on the surface of the gravel, where normal circulation from the sponge
filter will keep an oxygenated flow over it. I don't believe that there was
a six week oxygen supply present under the gravel when the water stopped
flowing through it.

> Turning the UGF back on will only add more oxygen to the bacteria allowing
it to work more efficiently.

As well as circulating all of the possible build up of ammonia, hydrogen
sulfide, methane and other nasties.

> And just for your info, a normal sized sponge filter does the same work as
an undergravel filter plate would do for about a 25 gallon tank.

Now this *is* true and correct, so no further comment.

> The only difference really is that waste products aren't drawn down and
eventually broken down.  Water changes take care of that for you.

Partially true. The waste products aren't drawn down into the gravel to be
decomposed, since the mechanical filtration is no longer provided by the
gravel - the sponge provides mechanical filtration instead. But there is
still trapped material in the gravel and under the plate, and it is still
decomposing and producing waste products - just not the right types now.
Water changes will remove those solid waste products that you can see, and
the end results of the breakdown process (nitrates...) that you can't.


If it is not possible for you to remove the fish to another tank
temporarily, some provision must eventually be made for cleaning the UGF in
place. You won't be able to just let it sit there - at some point in the
future you still run the very real risk of the plates releasing toxic
substances. If it *really has to be* cleaned in place, a few things you
might consider:

1. Prepare yourself for a couple - three large water changes across the same
number of days.

2. With one water change, vacuum the gravel as thoroughly as possible.

3. Prior to change number two, grab a length of thick monofilament, similar
to the weed-eater type. Push the mono down the lift tube of the UGF as far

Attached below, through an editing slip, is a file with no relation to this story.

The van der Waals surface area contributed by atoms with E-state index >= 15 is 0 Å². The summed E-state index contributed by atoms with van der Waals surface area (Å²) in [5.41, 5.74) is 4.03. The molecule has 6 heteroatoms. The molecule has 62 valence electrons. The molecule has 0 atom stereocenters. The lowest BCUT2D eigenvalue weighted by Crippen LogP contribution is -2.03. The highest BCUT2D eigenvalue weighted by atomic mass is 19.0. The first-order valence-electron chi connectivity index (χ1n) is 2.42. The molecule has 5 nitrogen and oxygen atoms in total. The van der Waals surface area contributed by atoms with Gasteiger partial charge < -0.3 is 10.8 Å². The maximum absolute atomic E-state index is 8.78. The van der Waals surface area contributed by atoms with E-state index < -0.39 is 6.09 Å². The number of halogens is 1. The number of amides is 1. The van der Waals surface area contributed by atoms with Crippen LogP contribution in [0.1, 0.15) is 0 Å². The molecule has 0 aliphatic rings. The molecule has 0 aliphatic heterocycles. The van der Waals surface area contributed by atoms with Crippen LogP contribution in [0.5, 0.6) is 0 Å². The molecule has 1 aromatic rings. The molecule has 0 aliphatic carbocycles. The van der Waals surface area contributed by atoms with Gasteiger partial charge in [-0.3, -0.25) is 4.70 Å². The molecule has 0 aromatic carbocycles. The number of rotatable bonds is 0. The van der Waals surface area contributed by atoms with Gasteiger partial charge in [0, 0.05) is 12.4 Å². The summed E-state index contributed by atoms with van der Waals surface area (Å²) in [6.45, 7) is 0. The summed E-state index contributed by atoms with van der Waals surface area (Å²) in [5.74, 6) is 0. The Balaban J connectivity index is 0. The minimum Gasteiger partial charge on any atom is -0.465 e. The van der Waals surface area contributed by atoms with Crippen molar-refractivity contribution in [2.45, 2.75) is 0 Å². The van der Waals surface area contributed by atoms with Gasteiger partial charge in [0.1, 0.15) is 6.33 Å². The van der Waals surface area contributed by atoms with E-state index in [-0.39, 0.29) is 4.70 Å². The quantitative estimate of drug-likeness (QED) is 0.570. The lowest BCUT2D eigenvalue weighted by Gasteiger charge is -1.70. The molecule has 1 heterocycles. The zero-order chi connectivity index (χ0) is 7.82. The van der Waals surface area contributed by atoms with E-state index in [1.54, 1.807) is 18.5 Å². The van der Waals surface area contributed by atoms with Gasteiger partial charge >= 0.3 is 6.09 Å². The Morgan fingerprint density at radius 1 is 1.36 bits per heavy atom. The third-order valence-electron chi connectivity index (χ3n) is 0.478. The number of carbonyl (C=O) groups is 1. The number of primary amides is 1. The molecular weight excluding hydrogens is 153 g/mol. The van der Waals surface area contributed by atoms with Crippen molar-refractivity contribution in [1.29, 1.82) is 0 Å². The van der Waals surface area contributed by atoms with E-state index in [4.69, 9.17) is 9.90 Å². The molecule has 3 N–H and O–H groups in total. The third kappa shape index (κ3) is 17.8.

as you can. Place the end of the mono that's still outside of the lift tube
between the palms of your hands and rub your hands back and forth to cause
the mono to jump around under the plate and hopefully knock as much of the
gunk loose as possible. Then place your siphon inside the lift tube and draw
the changewater through the plate.

4.Change number three. If you have a power head, connect a drain tube to the
output. Turn it on and let the output drain *outside* of the tank until it
runs clear. Turn off the PH, remove the drain tube and replace the expended
water. If you don't have a PH, repeat step 3 above.

That's about the best I can come up with. Perhaps someone else can expound
on the possibilities?

"chkr." is for mail-bots

To Undergravel Filter or Not?

by "Roger S. Miller" <rgrmill/>
Date: Tue, 2 Jan 2001

On Tue, 2 Jan 2001, John Pflum Jr. wrote:

> Could someone please point me to information on the pros and cons of
> having an UG filter in a planted tank?  I am considering
> removing/turning mine off but want to make an informed decision before I
> go either way.  TIA.

George Booth describes his tank setup with UGF somewhere on his website.
I can't imagine that the Krib doesn't have some discussion of the pros and
cons -- possible in the FAQ.  Our own archives contain in depth discussion
of the same topic.  Happy browsing :).

In the mean time, how about I give you a quick rundown (obviously, from my
point of view) on the pros and cons of UGF.

Both UGFs and RUGFs work in planted tanks and some people report great
success with one or both types of filter.

The principle advantage to UGF are that the setup is inexpensive and
simple; you nood no additional filtration or circulation in the tank.
They're also an easy way to get circulation to the plant roots (compare,
for instance, to the current discussion on heating cables).

The principle disadvantages to UGF are that plant roots get tangled into
the grid so plants can't be removed without damage and that the
circulation around the plant roots may be too rapid to get the best growth
in some plants.  UGF also limit your choice of substrate materials and
your ability to use substrate fertilizers and amendments.

The limitations were the clincher for me.  When I decided to stop using my
UGFs I just capped off the riser tubes near the substrate and left the UGF
plate in place.  That way (I reasoned) if it didn't work out I could just
reinstall the risers and start using the UGFs again.  Things worked out
just fine.  Now when I need to rebuild a tank for whatever reason I take
that opportunity to remove the UGF plate.  I still have unused UGF plates
in four of my six planted tanks -- I guess I don't have much need to
rebuild my setups.

Roger Miller